In dealing with some irritating passages in Hobson, Polanyi and (possibly) Marx one has to come to grips with a nexus of contradictory issues: 1. That some of the big international banks were in Jewish control; 2. That some otherwise quite progressive people may not have been progressive on all fronts, by our criteria (I think the case of Hobson, whose treatment of the Boer war is great, but also has some nasty passages in it); and 3. I thinik some of this is dealth with rather well by Hannah Arendt in her book on anti-semitism, the Dreyfus affair, etc.
One thing I would like to put to rest: the simplistic notion that Jews were excoriated because they were lenders and Christians were not. Read Georges Duby's "Early Growth of the European Economy." The Catholic church was a big time lender and a borrower. As a lender it competed against Jews, and those nobles who borrowed from Jews rather than the Church were by definition "on the outs" of the power structure. They were higher risk. That meant higher interest, and the stigma of lending to s.o. who might not be favored by the clique running the local esltatles and church, i.e., funding an adversary. In its capacity as a borrower, the Church would offer as security the gold and silver relgious relics/hoards. If it didn't pay the securities were melted down. This obviously sets Jews up as targets not just for "religious discrimination" but for the particularly intense violence which most debtors feel towards most creditors.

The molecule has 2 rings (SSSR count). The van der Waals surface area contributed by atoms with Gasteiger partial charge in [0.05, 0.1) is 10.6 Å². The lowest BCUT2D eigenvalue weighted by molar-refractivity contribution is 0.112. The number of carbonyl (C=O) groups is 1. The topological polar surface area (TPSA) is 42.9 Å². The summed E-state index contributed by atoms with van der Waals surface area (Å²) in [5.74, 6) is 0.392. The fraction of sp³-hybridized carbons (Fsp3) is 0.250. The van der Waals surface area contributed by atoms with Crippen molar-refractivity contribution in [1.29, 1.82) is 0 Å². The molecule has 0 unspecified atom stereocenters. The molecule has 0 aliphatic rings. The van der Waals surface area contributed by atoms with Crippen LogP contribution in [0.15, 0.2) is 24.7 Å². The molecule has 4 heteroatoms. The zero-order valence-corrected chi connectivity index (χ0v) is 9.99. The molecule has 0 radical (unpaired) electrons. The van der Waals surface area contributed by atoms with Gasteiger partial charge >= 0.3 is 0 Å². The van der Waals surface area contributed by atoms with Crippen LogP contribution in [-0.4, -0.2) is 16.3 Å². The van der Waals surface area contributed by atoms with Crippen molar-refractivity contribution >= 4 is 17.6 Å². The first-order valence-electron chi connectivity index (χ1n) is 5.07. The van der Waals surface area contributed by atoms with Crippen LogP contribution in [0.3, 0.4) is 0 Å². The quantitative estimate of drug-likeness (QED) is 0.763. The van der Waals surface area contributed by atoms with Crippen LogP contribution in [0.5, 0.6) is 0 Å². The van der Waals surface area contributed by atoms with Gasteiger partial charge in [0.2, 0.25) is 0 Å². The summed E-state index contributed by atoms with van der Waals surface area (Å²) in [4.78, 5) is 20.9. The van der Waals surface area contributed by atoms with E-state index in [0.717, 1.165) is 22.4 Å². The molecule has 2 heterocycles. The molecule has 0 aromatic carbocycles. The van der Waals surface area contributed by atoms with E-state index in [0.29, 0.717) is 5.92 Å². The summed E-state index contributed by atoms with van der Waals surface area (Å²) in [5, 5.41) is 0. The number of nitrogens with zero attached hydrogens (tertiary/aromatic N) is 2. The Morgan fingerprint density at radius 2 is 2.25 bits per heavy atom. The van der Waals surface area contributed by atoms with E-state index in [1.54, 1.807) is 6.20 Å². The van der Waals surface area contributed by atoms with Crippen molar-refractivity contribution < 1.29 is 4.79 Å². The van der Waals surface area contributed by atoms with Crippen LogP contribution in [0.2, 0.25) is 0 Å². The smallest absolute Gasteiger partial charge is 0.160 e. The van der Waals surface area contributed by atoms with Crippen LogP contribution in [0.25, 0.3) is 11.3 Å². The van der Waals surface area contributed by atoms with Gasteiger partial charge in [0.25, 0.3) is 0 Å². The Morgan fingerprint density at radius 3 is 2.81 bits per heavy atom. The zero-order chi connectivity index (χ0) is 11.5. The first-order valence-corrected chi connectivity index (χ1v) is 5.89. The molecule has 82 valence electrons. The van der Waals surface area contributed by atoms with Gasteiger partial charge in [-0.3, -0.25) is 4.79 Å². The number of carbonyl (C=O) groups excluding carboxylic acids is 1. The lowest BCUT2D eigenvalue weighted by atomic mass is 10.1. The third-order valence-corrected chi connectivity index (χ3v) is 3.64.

This is a rather more complex picture than simply, "Jews did the lending that the Catholics could not." -gn
-- Gregory P. Nowell Associate Professor Department of Political Science, Milne 100 State University of New York 135 Western Ave. Albany, New York 12222